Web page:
Taylor was born in Kingston, the main port and largest town in Jamaica, in 1739. He was educated in Britain and returned to Jamaica in 1760, following the death of his father. On his return to the Caribbean, he began a career as a planter, purchasing sugar plantations, otherwise referred to as ‘estates’, in the eastern Jamaican parish of St Thomas in the East and in the northeastern parish of St Mary’s. Apart from one short trip to England, Taylor lived in Jamaica for the rest of his life after 1760. He died at Port Royal, Jamaica, in 1813, at the age of seventy-four. At his death he was one of the wealthiest men in the British empire, and his massive personal fortune was built on the backs of the enslaved men, women, and children who laboured on the sugar estates and other properties that he owned or managed. He ‘owned’ over 2,000 slaves when he died.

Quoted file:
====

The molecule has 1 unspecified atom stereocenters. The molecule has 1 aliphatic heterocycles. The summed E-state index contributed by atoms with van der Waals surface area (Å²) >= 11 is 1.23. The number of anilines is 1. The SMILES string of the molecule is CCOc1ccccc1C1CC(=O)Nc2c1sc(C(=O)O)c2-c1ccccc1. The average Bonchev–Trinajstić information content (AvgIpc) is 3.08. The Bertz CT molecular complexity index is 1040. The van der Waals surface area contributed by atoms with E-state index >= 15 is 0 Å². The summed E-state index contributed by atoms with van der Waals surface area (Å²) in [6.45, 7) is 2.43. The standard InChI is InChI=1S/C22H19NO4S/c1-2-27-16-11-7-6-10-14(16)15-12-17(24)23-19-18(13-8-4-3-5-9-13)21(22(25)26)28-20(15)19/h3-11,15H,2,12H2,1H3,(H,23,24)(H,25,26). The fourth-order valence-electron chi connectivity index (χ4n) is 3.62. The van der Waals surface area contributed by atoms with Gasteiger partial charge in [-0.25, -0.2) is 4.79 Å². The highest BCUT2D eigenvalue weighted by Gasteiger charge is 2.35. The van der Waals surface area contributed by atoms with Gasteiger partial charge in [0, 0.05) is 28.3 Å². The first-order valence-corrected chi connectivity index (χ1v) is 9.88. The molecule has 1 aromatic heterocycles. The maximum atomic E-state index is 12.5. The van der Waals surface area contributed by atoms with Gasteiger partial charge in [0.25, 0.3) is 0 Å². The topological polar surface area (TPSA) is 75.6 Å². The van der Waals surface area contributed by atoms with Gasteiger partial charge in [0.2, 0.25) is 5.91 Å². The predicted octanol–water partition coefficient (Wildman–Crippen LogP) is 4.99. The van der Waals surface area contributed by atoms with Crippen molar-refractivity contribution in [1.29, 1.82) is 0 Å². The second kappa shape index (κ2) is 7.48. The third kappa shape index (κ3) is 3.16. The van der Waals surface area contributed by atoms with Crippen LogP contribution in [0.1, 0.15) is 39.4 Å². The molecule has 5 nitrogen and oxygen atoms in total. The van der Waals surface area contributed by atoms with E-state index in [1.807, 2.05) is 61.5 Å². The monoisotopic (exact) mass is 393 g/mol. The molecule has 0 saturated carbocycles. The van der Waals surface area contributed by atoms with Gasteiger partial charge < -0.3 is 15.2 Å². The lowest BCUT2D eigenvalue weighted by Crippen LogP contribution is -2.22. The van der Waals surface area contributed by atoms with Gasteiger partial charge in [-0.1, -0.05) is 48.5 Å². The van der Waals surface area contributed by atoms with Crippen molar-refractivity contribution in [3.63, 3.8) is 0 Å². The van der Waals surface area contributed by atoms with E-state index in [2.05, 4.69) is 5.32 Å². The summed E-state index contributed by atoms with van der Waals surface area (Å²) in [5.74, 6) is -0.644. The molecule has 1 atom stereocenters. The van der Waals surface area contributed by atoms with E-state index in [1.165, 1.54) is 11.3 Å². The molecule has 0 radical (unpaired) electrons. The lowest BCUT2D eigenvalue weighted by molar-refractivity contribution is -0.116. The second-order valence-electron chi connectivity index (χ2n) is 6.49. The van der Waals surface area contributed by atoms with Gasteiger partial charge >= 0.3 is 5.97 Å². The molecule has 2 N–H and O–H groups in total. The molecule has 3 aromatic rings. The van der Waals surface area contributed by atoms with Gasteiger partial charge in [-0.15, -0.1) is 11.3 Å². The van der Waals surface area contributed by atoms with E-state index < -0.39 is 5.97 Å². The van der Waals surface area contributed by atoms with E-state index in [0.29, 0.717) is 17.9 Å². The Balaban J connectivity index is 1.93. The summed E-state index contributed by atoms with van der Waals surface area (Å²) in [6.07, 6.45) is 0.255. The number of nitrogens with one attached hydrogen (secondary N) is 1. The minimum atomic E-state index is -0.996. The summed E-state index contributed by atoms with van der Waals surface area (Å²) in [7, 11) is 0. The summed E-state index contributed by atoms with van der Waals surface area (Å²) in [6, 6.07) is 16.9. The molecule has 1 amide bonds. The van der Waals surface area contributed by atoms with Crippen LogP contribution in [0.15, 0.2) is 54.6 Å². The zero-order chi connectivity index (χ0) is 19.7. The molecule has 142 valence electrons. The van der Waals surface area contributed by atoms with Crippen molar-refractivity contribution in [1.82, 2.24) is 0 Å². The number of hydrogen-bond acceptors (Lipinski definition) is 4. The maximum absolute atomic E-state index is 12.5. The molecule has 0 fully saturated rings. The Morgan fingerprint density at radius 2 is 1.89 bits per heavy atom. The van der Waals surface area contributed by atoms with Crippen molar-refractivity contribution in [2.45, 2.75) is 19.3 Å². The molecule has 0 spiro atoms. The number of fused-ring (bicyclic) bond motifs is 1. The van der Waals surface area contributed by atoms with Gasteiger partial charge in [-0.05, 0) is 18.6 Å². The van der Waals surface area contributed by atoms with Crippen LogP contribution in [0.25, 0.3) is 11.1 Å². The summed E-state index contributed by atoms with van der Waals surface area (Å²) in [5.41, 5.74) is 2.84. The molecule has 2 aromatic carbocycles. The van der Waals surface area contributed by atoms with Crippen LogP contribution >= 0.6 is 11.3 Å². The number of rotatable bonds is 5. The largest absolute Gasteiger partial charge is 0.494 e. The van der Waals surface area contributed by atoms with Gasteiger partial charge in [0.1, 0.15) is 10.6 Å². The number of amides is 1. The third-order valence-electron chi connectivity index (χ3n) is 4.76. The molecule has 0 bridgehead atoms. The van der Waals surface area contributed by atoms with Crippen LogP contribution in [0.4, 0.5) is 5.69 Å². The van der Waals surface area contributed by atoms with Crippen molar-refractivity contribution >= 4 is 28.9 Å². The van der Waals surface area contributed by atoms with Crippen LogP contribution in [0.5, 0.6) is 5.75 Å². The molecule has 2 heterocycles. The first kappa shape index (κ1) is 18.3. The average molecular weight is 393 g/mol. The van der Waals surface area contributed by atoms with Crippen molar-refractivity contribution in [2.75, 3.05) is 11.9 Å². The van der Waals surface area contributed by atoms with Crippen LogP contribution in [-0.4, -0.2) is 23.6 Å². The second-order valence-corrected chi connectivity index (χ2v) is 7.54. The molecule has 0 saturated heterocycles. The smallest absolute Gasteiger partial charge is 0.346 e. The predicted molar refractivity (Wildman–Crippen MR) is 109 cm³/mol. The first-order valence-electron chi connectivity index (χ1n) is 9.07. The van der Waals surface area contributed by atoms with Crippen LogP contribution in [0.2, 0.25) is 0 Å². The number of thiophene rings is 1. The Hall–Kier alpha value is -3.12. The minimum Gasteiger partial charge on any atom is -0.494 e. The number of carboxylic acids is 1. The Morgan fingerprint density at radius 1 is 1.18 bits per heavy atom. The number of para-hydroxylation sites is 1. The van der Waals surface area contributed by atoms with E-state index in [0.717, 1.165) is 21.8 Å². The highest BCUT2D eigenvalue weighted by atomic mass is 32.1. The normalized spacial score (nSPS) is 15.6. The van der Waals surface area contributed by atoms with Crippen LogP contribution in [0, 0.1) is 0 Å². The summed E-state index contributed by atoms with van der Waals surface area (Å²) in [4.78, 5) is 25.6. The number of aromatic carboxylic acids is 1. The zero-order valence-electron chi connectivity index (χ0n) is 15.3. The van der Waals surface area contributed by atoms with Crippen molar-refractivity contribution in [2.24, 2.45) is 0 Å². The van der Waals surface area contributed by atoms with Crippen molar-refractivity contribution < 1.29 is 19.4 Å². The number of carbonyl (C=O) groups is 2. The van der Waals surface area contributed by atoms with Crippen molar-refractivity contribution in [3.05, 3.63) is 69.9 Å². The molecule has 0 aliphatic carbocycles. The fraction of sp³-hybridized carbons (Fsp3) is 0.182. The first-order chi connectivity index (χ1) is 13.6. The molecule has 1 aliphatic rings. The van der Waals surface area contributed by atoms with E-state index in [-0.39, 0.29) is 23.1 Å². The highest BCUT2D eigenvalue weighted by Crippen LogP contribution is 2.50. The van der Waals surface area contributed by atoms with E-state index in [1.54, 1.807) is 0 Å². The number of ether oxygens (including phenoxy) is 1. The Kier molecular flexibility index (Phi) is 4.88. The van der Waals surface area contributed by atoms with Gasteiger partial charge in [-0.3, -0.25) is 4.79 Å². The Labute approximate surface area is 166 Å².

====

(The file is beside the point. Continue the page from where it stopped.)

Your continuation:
Taylor wrote from Jamaica to friends, family members, business associates, and political allies in Britain. The letters showcased here were written between the 1770s and Taylor’s death. These were years of uncertainty and change for all the inhabitants of the British Caribbean, enslaved and free. They included rebellions and resistance by enslaved people, hurricanes, drought, disruption to trade, the rise of the British abolition movement, the French and Haitian Revolutions, war between Britain and France, the Second Maroon War, civil rights campaigning by free people of colour, and the abolition of the slave trade. The letters provide insights into aspects of life in Jamaica and the history of the British Atlantic from Taylor’s perspective.
Taylor’s worldview was that of a slaveholder. He perceived Africans as inferior to Europeans and believed that it was his right to treat Africans and their descendants as property, as slaves who he could buy, sell, and put to work as he pleased. He generally saw enslaved people not as human beings but as a source of labour. His comments can make for uncomfortable reading. Nevertheless, his letters are important sources for historical research because of the new light that they can shed on a number of themes, including transformations to empire and slavery during the Age of Revolution at the end of the eighteenth century.